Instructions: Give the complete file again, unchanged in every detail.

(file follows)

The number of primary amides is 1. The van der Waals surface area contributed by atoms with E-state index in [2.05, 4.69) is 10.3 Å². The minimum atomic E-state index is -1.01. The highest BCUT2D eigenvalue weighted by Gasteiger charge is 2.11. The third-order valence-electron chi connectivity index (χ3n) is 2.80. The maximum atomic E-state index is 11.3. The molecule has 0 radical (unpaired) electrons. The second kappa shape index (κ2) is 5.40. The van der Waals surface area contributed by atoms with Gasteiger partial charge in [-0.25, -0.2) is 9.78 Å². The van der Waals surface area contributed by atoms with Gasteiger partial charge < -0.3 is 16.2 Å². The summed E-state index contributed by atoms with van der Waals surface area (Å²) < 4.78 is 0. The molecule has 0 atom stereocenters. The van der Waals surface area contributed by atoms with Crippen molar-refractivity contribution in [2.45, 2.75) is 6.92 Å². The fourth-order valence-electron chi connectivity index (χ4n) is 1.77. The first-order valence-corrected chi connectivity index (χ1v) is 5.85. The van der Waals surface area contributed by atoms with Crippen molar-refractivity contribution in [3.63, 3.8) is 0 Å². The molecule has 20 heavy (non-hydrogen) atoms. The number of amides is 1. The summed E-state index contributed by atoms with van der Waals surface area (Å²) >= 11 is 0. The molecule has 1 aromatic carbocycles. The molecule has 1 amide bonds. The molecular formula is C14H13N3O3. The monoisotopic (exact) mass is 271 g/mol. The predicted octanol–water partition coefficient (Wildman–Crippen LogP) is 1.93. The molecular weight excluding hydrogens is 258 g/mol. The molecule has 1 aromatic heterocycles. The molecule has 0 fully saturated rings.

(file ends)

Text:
The number of primary amides is 1. The van der Waals surface area contributed by atoms with E-state index in [2.05, 4.69) is 10.3 Å². The minimum atomic E-state index is -1.01. The highest BCUT2D eigenvalue weighted by Gasteiger charge is 2.11. The third-order valence-electron chi connectivity index (χ3n) is 2.80. The maximum atomic E-state index is 11.3. The molecule has 0 radical (unpaired) electrons. The second kappa shape index (κ2) is 5.40. The van der Waals surface area contributed by atoms with Gasteiger partial charge in [-0.25, -0.2) is 9.78 Å². The van der Waals surface area contributed by atoms with Gasteiger partial charge < -0.3 is 16.2 Å². The summed E-state index contributed by atoms with van der Waals surface area (Å²) < 4.78 is 0. The molecule has 0 atom stereocenters. The van der Waals surface area contributed by atoms with Crippen molar-refractivity contribution in [2.45, 2.75) is 6.92 Å². The fourth-order valence-electron chi connectivity index (χ4n) is 1.77. The first-order valence-corrected chi connectivity index (χ1v) is 5.85. The van der Waals surface area contributed by atoms with Crippen molar-refractivity contribution in [3.63, 3.8) is 0 Å². The molecule has 20 heavy (non-hydrogen) atoms. The number of amides is 1. The summed E-state index contributed by atoms with van der Waals surface area (Å²) >= 11 is 0. The molecule has 1 aromatic carbocycles. The molecule has 1 amide bonds. The molecular formula is C14H13N3O3. The monoisotopic (exact) mass is 271 g/mol. The predicted octanol–water partition coefficient (Wildman–Crippen LogP) is 1.93. The molecular weight excluding hydrogens is 258 g/mol. The molecule has 1 aromatic heterocycles. The molecule has 0 fully saturated rings.